In the semiconductor device 21, the power supply wiring 24 a is connected to a pad 44 a via a contactor 42 a and wiring 43 a, the power supply wiring 24 b is connected to a pad 44 b via a contactor 42 b and wiring 43 b, and the power supply wiring 24 c is connected to a pad 44 c via a contactor 42 c and wiring 43 c. A device external to the semiconductor device 21 provides the pads 44 a, 44 b, and 44 c, via wires, with the power supplies VDD1, VDD2, and VSS respectively.

At least one of the high-potential power supplies VDD1 and VDD2 may not be provided from the external device. For example, the semiconductor device 21 may be provided with the first high-potential power supply VDD1, and a voltage step-up circuit included in the internal circuit 23 may generate the second high-potential power supply VDD2 based on the first high-potential power supply VDD1. Alternatively, the internal circuit 23 may generate the first and second high-potential power supplies VDD1 and VDD2 based on the internal operating power supply VDDI, which is the operating voltage of the internal circuit 23.

The following describes the operation of the I/O circuit 25 a.

When the control signal CIO is at an L level and the voltage selection signal VSEL is at an L level, the first and second output transistors T1 a and T2 a in the first I/O cell 31 a are controlled on and off according to the level of the output signal DO0. The second I/O cell 31 b sets the node N2 between the first and second output transistors T1 b and T2 b in a high impedance state (turns off both the transistors T1 b and T2 b). The I/O circuit 25 a operates using, as the operating voltage, the first high-potential power supply VDD1, which is connected to the source of the output transistor T1 a included in the first I/O cell 31 a.

When the control signal CIO is at an L level and the voltage selection signal VSEL is at an H level, the first I/O cell 31 a sets the node N1 between the first and second output transistors T1 a and T2 a in a high impedance state (turns off both the transistors T1 a and T2 a). The first and second output transistors T1 b and T2 b in the second I/O cell 31 b are controlled on and off according to the level of the output signal DO0. The I/O circuit 25 a operates using, as the operating voltage, the second high-potential power supply VDD2, which is connected to the source of the output transistor T1 b included in the second I/O cell 31 b.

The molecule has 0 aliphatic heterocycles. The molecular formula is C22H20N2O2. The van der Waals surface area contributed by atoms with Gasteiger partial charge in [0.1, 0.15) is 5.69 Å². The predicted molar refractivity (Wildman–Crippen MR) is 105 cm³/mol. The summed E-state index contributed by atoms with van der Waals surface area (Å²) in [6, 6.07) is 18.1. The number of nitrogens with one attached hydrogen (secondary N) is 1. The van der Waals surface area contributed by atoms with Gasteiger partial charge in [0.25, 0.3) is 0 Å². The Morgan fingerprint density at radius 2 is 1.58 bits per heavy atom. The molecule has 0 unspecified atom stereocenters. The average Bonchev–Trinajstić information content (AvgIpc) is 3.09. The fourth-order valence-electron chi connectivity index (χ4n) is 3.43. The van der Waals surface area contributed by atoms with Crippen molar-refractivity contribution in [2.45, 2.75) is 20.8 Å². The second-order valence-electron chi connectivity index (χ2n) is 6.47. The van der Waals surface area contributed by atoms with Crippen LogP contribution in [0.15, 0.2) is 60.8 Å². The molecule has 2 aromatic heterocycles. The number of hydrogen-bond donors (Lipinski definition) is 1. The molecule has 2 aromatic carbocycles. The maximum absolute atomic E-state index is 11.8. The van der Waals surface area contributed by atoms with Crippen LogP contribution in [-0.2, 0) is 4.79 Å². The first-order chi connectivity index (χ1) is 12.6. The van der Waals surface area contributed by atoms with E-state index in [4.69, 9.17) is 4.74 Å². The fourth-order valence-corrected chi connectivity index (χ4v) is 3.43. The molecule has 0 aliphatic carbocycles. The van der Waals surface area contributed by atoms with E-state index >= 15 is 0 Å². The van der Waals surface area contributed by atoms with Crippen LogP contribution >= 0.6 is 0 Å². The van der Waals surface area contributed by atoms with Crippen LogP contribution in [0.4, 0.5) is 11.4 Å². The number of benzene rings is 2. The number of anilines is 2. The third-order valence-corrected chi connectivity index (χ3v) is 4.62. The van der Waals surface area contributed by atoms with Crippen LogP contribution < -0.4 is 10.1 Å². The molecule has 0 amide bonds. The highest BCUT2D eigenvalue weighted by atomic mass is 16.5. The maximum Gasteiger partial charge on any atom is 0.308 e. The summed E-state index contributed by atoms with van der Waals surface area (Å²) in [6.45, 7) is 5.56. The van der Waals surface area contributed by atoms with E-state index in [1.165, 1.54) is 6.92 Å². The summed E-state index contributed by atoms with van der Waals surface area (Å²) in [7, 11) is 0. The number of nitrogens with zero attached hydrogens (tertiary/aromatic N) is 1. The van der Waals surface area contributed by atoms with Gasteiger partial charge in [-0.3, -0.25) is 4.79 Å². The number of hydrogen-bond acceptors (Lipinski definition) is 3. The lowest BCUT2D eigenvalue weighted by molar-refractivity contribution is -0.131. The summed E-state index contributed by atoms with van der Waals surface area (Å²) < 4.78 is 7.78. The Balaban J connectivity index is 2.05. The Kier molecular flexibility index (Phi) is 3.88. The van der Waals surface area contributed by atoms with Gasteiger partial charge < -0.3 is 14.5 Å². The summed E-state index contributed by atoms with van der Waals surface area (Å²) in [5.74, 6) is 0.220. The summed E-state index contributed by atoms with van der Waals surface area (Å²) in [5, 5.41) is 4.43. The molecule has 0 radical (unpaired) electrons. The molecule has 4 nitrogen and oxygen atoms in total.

When the control signal CIO is at an H level, the first I/O cell 31 a sets the node N1 between the first and second output transistors T1 a and T2 a in a high impedance state, and the second I/O cell 31 b sets the node N2 between the first and second output transistors T1 b and T2 b in a high impedance state. The selector circuit 34 generates a signal DI0 having substantially the same level as the level of the signals DIa and DIb, which are output from one of the first and second I/O cells 31 a and 31 b, in response to the voltage selection signal VSEL.

The semiconductor device 21 of the first embodiment has the advantages described below.

The I/O circuit 25 a includes the first I/O cell 31 a that operates at the first high-potential power supply VDD1 and the second I/O cell 31 b that operates at the second high-potential power supply VDD2. According to the voltage selection signal VSEL0, the I/O circuit 25 a selectively activates the first and second I/O cells 31 a and 31 b. A signal according to the operating voltage of the selected one of the first and second I/O cells 31 a and 31 b (the first high-potential power supply VDD1 or the second high-potential power supply VDD2) is generated. As a result, the operating voltage of the I/O circuit 25 a is easily changed.

The following describes a semiconductor device according to a second embodiment of the present invention, with reference to FIGS. 6 and 7.

FIG. 6 is a circuit diagram of an I/O circuit 51 included in the semiconductor device according to the second embodiment. The I/O circuit 51 is replaceable with each of the I/O circuits 25 a to 25 e shown in FIG. 3.

The I/O circuit 51 includes five logic circuits 52 to 56, three level conversion circuits 57 to 59, two input buffers 60 and 61, and three output transistors T3 a to T3 c. The logic circuits 52 to 56 form a control circuit 49.